Mistake 5: Website is translated rather than localized
Even good translation agencies may not get it right. Many marketers remember Electrolux epic U.S. market entrance with the translated slogan “Nothing sucks like Electrolux”. Funny, but when it comes to your business and your ROI it’s not so funny anymore.
We have seen many examples of websites having translated text by “native speakers” working within translation agencies. The result is usually bad which significantly impacts your business in Europe. You should be sure that your website text and Ad copy is localized by a local linguist living in the country where you operate. The best way to do this is to give your text to a local linguist for proofreading. Here’s some of our local linguist feedback regarding website text translated from Czech to German (translated good agency in Czech):
Mistake 6: No local customer support.
According to Forbes, 84% of companies that work to improve their customer experience report an increase in their revenue. We totally agree with this statement.
After you start marketing and operational activities in a particular country, people will start to contact your support team. It’s rare for people to contact you saying “Thanks for a great product and fast delivery”, instead they want answers to important questions whether relating to a product pre-purchase, order delivery status, order details, technical issues, or to complain. If they don’t get fast answers from a native speaker there’s a high probability that your business metrics will be deemed poor and it will be very difficult to improve them. In some cases, you can solve this challenge with an FAQ section but this isn’t ideal as people don’t want to spend a lot of time reading and searching for an answer to their specific question.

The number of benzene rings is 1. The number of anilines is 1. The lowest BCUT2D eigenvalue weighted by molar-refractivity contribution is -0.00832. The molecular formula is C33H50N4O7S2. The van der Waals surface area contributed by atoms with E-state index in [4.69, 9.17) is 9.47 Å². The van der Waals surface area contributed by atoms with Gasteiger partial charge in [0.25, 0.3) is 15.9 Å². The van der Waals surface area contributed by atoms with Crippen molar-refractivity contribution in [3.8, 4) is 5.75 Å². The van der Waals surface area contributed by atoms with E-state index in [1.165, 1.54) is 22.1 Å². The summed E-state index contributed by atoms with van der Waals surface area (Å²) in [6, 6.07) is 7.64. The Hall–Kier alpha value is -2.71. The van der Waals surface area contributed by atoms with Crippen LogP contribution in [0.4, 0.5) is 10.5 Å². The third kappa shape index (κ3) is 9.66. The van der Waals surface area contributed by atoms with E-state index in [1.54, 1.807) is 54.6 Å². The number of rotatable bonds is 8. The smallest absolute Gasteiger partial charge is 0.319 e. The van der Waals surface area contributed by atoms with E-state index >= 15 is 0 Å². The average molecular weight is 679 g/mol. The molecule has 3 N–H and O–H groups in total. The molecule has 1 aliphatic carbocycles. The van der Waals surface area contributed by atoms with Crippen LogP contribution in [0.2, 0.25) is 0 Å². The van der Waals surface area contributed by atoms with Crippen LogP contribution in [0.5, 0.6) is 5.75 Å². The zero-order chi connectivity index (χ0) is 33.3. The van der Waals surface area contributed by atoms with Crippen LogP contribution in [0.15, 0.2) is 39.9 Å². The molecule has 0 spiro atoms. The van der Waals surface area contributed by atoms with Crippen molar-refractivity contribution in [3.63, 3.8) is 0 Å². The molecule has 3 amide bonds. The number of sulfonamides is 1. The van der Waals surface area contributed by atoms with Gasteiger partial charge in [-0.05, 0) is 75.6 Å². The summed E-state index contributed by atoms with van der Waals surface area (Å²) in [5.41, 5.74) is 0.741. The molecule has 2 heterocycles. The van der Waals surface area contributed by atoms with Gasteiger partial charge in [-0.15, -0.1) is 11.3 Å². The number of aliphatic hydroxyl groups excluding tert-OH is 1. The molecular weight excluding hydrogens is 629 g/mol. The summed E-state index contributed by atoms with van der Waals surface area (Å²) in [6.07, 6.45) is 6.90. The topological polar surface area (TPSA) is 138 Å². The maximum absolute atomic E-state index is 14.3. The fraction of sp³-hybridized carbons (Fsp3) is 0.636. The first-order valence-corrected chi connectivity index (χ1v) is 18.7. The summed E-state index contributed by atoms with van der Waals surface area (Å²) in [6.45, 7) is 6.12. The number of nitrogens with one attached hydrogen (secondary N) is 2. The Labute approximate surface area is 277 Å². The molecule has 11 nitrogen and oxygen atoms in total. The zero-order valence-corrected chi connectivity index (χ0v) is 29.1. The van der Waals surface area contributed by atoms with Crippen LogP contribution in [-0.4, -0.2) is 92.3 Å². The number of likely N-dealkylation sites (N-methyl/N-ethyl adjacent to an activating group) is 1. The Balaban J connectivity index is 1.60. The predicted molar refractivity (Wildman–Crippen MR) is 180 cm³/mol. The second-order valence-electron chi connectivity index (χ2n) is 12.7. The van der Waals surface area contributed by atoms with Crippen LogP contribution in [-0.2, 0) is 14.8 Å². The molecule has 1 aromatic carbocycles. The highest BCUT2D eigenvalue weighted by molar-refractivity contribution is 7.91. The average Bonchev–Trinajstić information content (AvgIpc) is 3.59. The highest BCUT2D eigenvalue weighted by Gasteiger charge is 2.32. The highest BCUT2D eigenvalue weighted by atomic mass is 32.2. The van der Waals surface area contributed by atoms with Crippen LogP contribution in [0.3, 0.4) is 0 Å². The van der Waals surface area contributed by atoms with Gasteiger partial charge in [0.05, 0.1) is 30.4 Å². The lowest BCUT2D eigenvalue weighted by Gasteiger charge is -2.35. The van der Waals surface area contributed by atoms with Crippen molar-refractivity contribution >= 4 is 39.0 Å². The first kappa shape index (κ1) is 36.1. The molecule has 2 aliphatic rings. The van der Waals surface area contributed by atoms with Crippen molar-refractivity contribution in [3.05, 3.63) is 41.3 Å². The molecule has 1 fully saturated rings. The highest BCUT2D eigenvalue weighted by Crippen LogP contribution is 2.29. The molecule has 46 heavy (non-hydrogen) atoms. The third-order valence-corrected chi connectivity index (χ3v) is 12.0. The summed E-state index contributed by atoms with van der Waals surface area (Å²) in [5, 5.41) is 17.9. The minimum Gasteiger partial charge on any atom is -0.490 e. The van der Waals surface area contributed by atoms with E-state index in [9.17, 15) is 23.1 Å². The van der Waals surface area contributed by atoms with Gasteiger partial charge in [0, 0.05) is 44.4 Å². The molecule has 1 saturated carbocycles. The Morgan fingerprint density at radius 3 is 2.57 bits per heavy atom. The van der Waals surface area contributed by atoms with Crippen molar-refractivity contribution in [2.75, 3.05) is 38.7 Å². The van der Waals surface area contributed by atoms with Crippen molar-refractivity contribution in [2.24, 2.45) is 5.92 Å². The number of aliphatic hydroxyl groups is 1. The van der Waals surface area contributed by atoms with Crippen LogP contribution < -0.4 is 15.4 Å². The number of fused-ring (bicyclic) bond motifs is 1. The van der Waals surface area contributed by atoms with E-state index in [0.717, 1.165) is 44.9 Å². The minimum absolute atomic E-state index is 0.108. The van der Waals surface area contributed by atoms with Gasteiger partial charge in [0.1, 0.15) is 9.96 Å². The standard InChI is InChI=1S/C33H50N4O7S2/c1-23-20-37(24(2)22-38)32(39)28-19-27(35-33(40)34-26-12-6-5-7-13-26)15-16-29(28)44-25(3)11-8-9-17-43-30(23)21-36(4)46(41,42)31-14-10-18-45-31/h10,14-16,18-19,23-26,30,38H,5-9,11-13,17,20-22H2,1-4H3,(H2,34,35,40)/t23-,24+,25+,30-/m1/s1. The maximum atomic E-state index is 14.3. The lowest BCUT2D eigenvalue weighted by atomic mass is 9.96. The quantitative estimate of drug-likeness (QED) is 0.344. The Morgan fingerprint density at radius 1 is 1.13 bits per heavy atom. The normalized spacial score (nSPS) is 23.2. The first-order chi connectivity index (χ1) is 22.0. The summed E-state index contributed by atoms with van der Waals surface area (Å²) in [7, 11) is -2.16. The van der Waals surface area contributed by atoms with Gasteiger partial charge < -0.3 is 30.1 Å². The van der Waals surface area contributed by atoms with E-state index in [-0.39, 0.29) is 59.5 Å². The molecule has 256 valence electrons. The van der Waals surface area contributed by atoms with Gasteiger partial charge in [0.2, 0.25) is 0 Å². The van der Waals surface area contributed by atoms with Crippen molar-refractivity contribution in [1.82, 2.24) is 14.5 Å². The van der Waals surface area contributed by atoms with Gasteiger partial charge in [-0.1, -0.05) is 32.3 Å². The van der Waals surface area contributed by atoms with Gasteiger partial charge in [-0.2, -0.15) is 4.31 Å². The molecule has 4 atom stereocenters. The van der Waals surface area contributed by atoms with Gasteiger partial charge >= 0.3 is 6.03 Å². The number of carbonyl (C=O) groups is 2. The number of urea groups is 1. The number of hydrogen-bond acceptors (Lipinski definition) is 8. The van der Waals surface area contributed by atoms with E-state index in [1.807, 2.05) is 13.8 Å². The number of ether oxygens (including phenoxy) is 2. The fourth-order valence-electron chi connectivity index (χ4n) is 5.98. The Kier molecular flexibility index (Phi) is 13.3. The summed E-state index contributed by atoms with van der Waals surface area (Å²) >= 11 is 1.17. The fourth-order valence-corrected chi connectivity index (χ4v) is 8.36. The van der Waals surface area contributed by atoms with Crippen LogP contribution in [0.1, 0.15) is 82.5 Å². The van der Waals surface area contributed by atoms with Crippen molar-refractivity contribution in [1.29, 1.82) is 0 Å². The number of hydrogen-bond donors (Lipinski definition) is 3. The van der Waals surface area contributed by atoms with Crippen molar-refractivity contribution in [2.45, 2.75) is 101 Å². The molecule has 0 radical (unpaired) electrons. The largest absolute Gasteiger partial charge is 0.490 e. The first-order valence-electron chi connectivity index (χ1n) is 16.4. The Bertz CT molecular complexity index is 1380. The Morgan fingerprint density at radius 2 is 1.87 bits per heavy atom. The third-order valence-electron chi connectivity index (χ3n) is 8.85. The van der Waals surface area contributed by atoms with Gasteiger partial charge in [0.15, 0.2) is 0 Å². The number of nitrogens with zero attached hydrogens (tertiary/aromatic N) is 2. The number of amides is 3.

If you’re new on the market, people will not trust you as much as they trust your local competitors as you have no history and no social proof in that particular country. Live local support in this case can significantly improve the situation and give you the opportunity to scale your business much faster.
We see, on average, a 27% increase in Conversion Rate after the client adds local support to their website.
Sergey Volvenkin has a PhD in digital marketing and is a Certified Google trainer with more than 15 years of experience in the digital marketing field. He actively works with existing clients as a Senior Export Strategic Planner. During his career, Sergey has developed a team of highly professional experts in Google, YouTube, Facebook and Display Ads as well as in Analytics. Sergey is often invited to share iMarketings.eu experiences and findings at conferences by banks, government organizations, and Google and he has educated more than 5,000 people through his master-classes.